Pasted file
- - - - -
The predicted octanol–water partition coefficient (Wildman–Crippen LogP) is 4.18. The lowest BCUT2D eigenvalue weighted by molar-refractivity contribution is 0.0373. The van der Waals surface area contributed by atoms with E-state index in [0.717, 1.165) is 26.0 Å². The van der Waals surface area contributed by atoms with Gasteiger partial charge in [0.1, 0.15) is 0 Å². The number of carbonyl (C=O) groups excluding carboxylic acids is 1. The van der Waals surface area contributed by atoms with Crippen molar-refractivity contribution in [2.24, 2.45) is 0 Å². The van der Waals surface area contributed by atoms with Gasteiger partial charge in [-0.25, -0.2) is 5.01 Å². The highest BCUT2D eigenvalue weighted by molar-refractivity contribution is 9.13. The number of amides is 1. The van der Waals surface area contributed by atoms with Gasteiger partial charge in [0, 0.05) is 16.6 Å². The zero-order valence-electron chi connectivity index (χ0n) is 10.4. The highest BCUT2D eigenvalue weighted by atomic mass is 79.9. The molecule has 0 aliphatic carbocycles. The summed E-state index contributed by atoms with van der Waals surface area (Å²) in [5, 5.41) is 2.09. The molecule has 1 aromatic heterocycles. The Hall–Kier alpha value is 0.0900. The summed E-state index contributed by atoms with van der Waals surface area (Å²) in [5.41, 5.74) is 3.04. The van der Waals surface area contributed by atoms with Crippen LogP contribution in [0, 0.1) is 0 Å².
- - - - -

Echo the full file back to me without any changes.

The predicted octanol–water partition coefficient (Wildman–Crippen LogP) is 4.18. The lowest BCUT2D eigenvalue weighted by molar-refractivity contribution is 0.0373. The van der Waals surface area contributed by atoms with E-state index in [0.717, 1.165) is 26.0 Å². The van der Waals surface area contributed by atoms with Gasteiger partial charge in [0.1, 0.15) is 0 Å². The number of carbonyl (C=O) groups excluding carboxylic acids is 1. The van der Waals surface area contributed by atoms with Crippen molar-refractivity contribution in [2.24, 2.45) is 0 Å². The van der Waals surface area contributed by atoms with Gasteiger partial charge in [-0.25, -0.2) is 5.01 Å². The highest BCUT2D eigenvalue weighted by molar-refractivity contribution is 9.13. The number of amides is 1. The van der Waals surface area contributed by atoms with Gasteiger partial charge in [0, 0.05) is 16.6 Å². The zero-order valence-electron chi connectivity index (χ0n) is 10.4. The highest BCUT2D eigenvalue weighted by atomic mass is 79.9. The molecule has 0 aliphatic carbocycles. The summed E-state index contributed by atoms with van der Waals surface area (Å²) in [5, 5.41) is 2.09. The molecule has 1 aromatic heterocycles. The Hall–Kier alpha value is 0.0900. The summed E-state index contributed by atoms with van der Waals surface area (Å²) in [5.41, 5.74) is 3.04. The van der Waals surface area contributed by atoms with Crippen LogP contribution in [0, 0.1) is 0 Å².